Flood of Chinese tech firms will push up office rents in Hong Kong’s TST, say analysts
Office rents in Tsim Sha Tsui could rise 6 per cent, says Colliers, as new supply, express rail link attract tech companies from the mainland
Office rents in Hong Kong’s Tsim Sha Tsui district are set to jump this year, say analysts, as a plentiful supply of space and vastly improved transport links make it the top choice of mainland Chinese technology firms.
A dearth of office space in the city’s main business district, Central, is making Tsim Sha Tsui more attractive, and 2018 could see a wave of new-economy companies from the mainland set up shop there.
The opening of the Guangzhou-Shenzhen-Hong Kong Express Rail Link later this year, which will cut journeys to Shenzhen by two thirds to just 20 minutes, is likely to have a strong effect on rents.
“We expect that more mainland companies, particularly those from the Greater Bay Area, will choose Tsim Sha Tsui to set up their offices after the launch of the express link,” said Daniel Shih, director of research at Colliers International Hong Kong.
“We expect that office rents in TST will jump 6 per cent this year, the most among all districts and it will be the rising star in office supplies in the city in the coming years.”
The “Greater Bay Area” refers to the central government’s plan to forge an integrated business powerhouse across Hong Kong, Macau and nine cities in Guangdong province.
Last year, two big names in China’s technology sector increased their presence in Tsim Sha Tsui.
Huawei expanded its office in Gateway Tower 6 to 19,000 square feet while Tencent rented a 15,000 square foot space in Harbour City World Finance Centre, according to data from CBRE.
“Technology companies are scaling up rapidly. They prefer to have offices set up in areas that are easier to meet their expansion need,” said Shih. “Compared to packed Central, Tsim Sha Tsui is a better choice for these mainland companies.”
Technology, media and telecommunications (TMT) companies currently account for the highest share of office space in Tsim Sha Tsui among mainland companies, holding about 27 per cent, followed by finance, insurance and real estate, based on a review of three main office buildings – International Commerce Centre, Harbour City and Gateway – by Colliers.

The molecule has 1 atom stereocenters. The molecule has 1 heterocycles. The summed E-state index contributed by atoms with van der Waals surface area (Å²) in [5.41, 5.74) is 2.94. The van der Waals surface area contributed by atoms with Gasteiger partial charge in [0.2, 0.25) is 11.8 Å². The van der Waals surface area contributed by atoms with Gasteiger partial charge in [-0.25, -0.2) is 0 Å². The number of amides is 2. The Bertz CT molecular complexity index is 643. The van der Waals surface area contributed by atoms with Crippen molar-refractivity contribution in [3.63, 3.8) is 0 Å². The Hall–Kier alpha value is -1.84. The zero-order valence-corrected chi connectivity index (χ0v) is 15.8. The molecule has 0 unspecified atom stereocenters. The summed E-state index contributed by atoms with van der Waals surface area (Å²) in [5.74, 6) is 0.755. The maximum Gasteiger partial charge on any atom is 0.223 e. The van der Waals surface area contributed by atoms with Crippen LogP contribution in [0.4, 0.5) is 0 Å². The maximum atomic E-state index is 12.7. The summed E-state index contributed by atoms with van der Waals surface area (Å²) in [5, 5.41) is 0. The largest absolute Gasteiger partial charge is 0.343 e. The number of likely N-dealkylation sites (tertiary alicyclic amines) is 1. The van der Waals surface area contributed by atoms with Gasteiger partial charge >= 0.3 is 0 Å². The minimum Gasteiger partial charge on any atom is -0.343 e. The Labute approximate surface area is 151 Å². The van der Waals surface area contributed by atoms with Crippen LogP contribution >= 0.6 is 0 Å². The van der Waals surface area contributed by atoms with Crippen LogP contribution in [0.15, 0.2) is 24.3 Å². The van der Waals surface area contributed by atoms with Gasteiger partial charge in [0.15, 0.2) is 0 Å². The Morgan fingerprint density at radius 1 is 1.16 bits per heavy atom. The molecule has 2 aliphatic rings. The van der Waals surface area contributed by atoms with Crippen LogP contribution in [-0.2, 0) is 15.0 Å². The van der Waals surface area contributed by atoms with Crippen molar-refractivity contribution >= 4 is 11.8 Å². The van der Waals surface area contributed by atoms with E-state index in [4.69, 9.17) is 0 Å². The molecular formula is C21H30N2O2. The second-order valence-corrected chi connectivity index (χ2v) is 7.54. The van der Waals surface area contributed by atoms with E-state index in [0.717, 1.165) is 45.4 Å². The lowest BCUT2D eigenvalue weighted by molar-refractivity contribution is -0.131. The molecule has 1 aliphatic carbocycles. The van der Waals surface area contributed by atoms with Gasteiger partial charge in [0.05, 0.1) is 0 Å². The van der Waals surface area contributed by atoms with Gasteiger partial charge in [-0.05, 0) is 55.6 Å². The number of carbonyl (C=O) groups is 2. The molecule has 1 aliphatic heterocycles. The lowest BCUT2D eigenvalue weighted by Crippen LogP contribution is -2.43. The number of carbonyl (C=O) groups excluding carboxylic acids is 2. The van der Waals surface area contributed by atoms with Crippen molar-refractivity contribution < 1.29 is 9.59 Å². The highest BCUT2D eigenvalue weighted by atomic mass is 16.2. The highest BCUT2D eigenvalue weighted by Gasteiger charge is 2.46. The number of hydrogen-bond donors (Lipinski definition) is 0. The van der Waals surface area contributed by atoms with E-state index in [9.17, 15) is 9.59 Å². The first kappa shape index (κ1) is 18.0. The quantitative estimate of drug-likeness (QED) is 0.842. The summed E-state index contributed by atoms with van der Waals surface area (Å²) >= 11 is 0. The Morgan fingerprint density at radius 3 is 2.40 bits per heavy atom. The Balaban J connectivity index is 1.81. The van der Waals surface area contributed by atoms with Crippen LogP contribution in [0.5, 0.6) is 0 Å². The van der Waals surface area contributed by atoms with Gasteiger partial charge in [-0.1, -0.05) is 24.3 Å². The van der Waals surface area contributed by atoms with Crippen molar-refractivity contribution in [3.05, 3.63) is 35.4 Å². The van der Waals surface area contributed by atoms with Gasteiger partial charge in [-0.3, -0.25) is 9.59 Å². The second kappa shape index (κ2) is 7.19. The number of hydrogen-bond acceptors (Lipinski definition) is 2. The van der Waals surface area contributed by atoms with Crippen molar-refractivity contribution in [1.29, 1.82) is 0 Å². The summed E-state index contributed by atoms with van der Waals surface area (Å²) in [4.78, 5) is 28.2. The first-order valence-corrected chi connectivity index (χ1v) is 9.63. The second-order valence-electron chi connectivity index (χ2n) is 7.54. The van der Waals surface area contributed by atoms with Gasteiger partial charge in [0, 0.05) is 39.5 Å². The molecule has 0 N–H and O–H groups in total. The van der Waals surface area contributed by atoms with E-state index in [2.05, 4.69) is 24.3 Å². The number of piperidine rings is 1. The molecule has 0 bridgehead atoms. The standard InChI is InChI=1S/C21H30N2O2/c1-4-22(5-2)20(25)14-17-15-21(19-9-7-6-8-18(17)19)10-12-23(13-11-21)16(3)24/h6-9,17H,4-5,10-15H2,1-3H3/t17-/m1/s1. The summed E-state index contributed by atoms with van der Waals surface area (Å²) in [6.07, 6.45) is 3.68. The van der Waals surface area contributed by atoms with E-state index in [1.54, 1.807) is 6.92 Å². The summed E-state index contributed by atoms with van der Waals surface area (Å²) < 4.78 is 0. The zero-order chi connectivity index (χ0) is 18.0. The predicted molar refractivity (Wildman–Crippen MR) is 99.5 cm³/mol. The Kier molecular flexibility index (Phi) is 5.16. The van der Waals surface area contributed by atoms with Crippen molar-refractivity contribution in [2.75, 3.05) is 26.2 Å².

Although Central, until now, has been the primary choice of mainland companies, its low vacancy rate – just 1.1 per cent according to a CBRE estimate – means they are having to find alternatives.
The government will offer a 632,923 square foot plot above the West Kowloon Express Rail Link (XRL) terminal for tender in a bid to increase office supply later this year.
The site, which may yield a total gross floor area of 3.16 million square feet of office space, will double the existing stock in the area once it is ready.
“The amount of new office supply is huge, which will no doubt make [XLR] the market focus for the whole year,” said Rocky Chan, a director at CBRE Hong Kong.
“We have talked to mainland companies as well as Hong Kong firms and multinationals with businesses involving mainland partners. Considering the convenience of the location, Tsim Sha Tsui is at the top of their list when opening a new office.”
The start of operations of the Guangzhou-Shenzhen-Hong Kong Express Rail Link, scheduled for the third quarter of this year, will cut the journey time from Hong Kong to the heart of Shenzhen’s core business district to about 20 minutes and to Guangzhou by half to just under 50 minutes.
Another parcel of land, located in the Western Kowloon Culture Centre, in front of the iconic International Commerce Centre, is due to be sold through public tender as late as next year.
It will yield a total gross floor area of 872,593 square feet for hotel and office use. Meanwhile New World Development’s K11 Atelier tower, launched in April, will contribute 435,156 square feet of grade A space to the area.
New World Development said that 40 per cent of the tenants of its office units leased out by the end of last year are Chinese companies.